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Breaking: FG’s N48,000 Proposed Minimum Wage Mockery, Insult To Nigerian’s Dignity -Labour



-as Labour walks out on proposal

-Urges Govt To Consider Hardship, Socioeconomic Realities In Nigeria

The Nigeria Labour Congress (NLC) and Trade Union Congress of Nigeria (TUC), on Wednesday walked out on government ‘s proposal of N48,000 as new minimum wage for workers, describing the proposed take home pay as not just a mockery but insult to workers’ dignity.

The unions had walked out in the middle of negotiations due to the turn of events which were obviously against the interest and welfare of workers in the country.

While grappling with the meagre figure of N48,000 proposed by the Federal government despite the high cost of living in the country due to government ‘s policies, the labour leaders were further shocked when the Nigeria Employers’ Consultative Association (NECA) which had earlier declared that the least workers in the private sector should be paid should be N78,000, suddenly turned around to propose N54,000 as the new national minimum wage.

NLC President, Joe Ajaero, and TUC Deputy President, Comrade Tommy Etim Okon, in a joint statement read at a press briefing in Abuja on Wednesday, expressed disappointment that the government was proposing a wage reduction instead of increment, in the face of current harsh economic realities

The statement tagged: “Minimum Wage: Government Presents Wage Reduction”, the duo said; “We are disappointment as negotiations at the Tripartite National Minimum Wage resumed today but reached an unfortunate impasse as result of the apparent unseriousness of the Government to engage in reasonable negotiation with Nigerian workers.

“Despite earnest efforts to reach an equitable agreement, the less than reasonable action of the Government and the Organised Private Sector (OPS) has led to a breakdown in negotiations.

“The Government’s proposal of a paltry N48,000 (forty-eight thousand Naira) as the Minimum Wage does not only insult the sensibilities of Nigerian workers but also falls significantly short of meeting our needs and aspirations.”

NLC and TUC further said; “In contrast the Organised Private Sector (OPS) proposed an initial offer of N54,000 (fifty-four thousand Naira) though it is worth noting that even the least paid workers in the private sector receives N78,000 (seventy-eight thousand Naira per month) as clearly stated by the OPS, highlighting the stark disparity between the proposed minimum wage and prevailing standards further demonstrating the unwillingness of Employers and Government to faithfully negotiate a fair National Minimum Wage for Workers in Nigeria.

“The Government’s failure to provide any substantiated data to support their offer exacerbates the situation. This lack of transparency and good faith undermines the credibility of the negotiation process and erodes trust between the parties involved.”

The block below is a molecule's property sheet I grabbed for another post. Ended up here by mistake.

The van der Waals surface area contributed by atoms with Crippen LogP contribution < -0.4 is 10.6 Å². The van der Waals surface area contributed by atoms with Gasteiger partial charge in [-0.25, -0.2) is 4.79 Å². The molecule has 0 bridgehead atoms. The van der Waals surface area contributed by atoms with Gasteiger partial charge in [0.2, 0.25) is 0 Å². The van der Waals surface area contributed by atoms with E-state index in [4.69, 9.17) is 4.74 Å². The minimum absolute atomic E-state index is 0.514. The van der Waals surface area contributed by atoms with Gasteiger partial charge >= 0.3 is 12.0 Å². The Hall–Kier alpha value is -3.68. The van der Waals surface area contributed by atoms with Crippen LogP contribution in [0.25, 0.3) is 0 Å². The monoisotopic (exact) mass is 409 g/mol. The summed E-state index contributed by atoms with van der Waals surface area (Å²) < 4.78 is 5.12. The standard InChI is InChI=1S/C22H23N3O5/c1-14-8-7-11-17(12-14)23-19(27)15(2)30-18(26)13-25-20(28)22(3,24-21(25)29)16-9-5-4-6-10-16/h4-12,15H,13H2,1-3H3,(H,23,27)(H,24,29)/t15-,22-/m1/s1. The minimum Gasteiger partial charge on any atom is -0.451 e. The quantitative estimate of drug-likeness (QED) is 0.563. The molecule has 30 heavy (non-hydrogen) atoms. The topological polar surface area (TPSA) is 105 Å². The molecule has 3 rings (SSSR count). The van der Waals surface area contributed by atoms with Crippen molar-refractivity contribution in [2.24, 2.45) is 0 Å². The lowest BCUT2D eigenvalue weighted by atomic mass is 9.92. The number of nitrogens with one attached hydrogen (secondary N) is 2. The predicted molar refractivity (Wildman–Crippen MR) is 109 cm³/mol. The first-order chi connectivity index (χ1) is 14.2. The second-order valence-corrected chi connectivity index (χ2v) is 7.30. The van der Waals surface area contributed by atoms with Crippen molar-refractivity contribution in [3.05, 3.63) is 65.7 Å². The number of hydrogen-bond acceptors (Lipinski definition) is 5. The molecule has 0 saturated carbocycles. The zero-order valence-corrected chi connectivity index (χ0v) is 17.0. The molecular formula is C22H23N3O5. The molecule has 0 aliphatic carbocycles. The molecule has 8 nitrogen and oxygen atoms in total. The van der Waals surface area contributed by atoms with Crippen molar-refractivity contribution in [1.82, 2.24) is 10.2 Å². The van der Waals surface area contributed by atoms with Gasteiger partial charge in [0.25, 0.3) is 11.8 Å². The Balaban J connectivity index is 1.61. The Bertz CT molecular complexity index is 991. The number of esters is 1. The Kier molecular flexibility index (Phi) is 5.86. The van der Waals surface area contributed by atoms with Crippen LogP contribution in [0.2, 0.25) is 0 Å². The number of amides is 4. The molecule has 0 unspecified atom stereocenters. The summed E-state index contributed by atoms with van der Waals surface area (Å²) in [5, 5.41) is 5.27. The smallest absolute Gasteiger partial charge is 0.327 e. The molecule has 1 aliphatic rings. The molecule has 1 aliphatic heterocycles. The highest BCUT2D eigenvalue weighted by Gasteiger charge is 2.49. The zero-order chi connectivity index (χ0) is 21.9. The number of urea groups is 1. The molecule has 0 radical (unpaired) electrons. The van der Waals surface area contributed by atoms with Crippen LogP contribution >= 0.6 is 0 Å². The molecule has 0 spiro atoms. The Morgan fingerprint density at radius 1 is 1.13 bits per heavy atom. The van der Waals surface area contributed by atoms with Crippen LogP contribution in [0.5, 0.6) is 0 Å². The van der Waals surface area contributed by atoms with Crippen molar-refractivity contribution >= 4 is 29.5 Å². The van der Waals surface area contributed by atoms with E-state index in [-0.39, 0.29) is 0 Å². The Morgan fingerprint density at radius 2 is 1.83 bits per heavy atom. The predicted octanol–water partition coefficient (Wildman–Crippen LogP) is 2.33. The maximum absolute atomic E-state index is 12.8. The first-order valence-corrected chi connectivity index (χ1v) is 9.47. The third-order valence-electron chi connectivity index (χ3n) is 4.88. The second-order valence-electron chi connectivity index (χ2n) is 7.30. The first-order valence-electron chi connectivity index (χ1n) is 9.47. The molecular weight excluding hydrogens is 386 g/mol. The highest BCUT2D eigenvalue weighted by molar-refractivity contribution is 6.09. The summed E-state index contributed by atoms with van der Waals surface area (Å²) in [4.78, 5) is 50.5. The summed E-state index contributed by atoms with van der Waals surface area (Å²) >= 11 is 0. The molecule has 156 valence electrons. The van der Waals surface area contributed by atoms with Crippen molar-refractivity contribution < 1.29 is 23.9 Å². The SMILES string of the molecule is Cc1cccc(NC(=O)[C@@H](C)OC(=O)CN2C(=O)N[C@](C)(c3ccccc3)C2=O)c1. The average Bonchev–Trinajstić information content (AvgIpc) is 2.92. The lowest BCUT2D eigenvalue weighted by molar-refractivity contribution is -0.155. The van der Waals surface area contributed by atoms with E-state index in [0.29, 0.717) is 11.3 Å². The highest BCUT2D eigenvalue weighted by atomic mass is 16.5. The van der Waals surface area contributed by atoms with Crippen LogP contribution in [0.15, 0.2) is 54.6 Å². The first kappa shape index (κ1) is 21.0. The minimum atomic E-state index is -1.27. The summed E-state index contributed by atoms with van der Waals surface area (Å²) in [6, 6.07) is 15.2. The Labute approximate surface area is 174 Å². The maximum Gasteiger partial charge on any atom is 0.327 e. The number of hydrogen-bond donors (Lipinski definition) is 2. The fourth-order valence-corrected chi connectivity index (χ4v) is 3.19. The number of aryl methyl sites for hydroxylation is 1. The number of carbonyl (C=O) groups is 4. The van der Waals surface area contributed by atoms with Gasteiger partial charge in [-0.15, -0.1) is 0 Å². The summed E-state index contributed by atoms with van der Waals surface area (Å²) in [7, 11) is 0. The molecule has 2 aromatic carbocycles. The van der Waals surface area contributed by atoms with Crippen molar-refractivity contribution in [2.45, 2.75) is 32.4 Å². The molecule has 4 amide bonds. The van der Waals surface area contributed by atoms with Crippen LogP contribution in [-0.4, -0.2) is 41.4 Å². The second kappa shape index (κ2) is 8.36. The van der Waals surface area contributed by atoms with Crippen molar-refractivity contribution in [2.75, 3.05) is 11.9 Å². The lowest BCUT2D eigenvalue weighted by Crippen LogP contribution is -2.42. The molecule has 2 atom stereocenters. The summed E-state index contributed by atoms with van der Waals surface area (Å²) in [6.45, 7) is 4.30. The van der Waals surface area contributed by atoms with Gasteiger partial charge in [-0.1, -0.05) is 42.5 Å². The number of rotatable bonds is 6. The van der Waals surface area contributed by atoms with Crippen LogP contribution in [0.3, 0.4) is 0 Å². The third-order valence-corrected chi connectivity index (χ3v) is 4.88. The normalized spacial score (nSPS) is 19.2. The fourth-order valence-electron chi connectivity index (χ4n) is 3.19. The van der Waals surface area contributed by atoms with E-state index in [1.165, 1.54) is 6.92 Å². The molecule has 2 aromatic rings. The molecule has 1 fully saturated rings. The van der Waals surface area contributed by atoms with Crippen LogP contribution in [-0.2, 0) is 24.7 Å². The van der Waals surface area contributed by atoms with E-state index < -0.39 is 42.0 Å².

The two labour centre went on to say: “As representatives of Nigerian workers, we cannot in good conscience accept a wage proposal that would result in a reduction in income for federal-level workers who are already receiving N30,000 (thirty thousand Naira) as mandated by law, augmented by Buhari’s 40% Peculiar allowance (N12,000) and the N35,000 (thirty-five thousand Naira) wage award, totaling N77,000 (seventy-seven thousand Naira) only.

“Such a regressive step would undermine the economic well-being of workers and their families and is unacceptable in a National Minimum Wage Fixing process.

“In light of these developments, and in order to prevent the negotiation of a wage deduction, the Nigeria Labour Congress (NLC) and Trade Union Congress (TUC) have taken the decision to walk out of the negotiation process.

“We remain committed to advocating for the rights and interests of Nigerian workers and will continue to engage in reasonable dialogue with the Government if they show serious commitment to find a fair and sustainable resolution to this impasse.

“We call upon the Government to reconsider its position and come to the negotiation table with clear hands that reflects the true value of the contributions made by Nigerian workers to the nation’s development and the objective socioeconomic realities that confront not just Nigerian workers but Nigerians today as a result of the policies of the federal government.

“Together, in a reasonable dialogue, we can work to give Nigerian workers a N615,000 (Six hundred and Fifteen thousand Naira) National Minimum wage as proposed by us on the basis of evidence and Data. This will be in keeping with the pledge of the President; his Excellency Senator Bola Ahmed Tinubu’s pledge to ensure a Living wage for Nigerian workers.”

Recall that Organised Labour had on May Day, proposed that the Federal government should pay Nigerian workers N615,000 minimum wage, citing high cost of living as the yardstick for the proposal.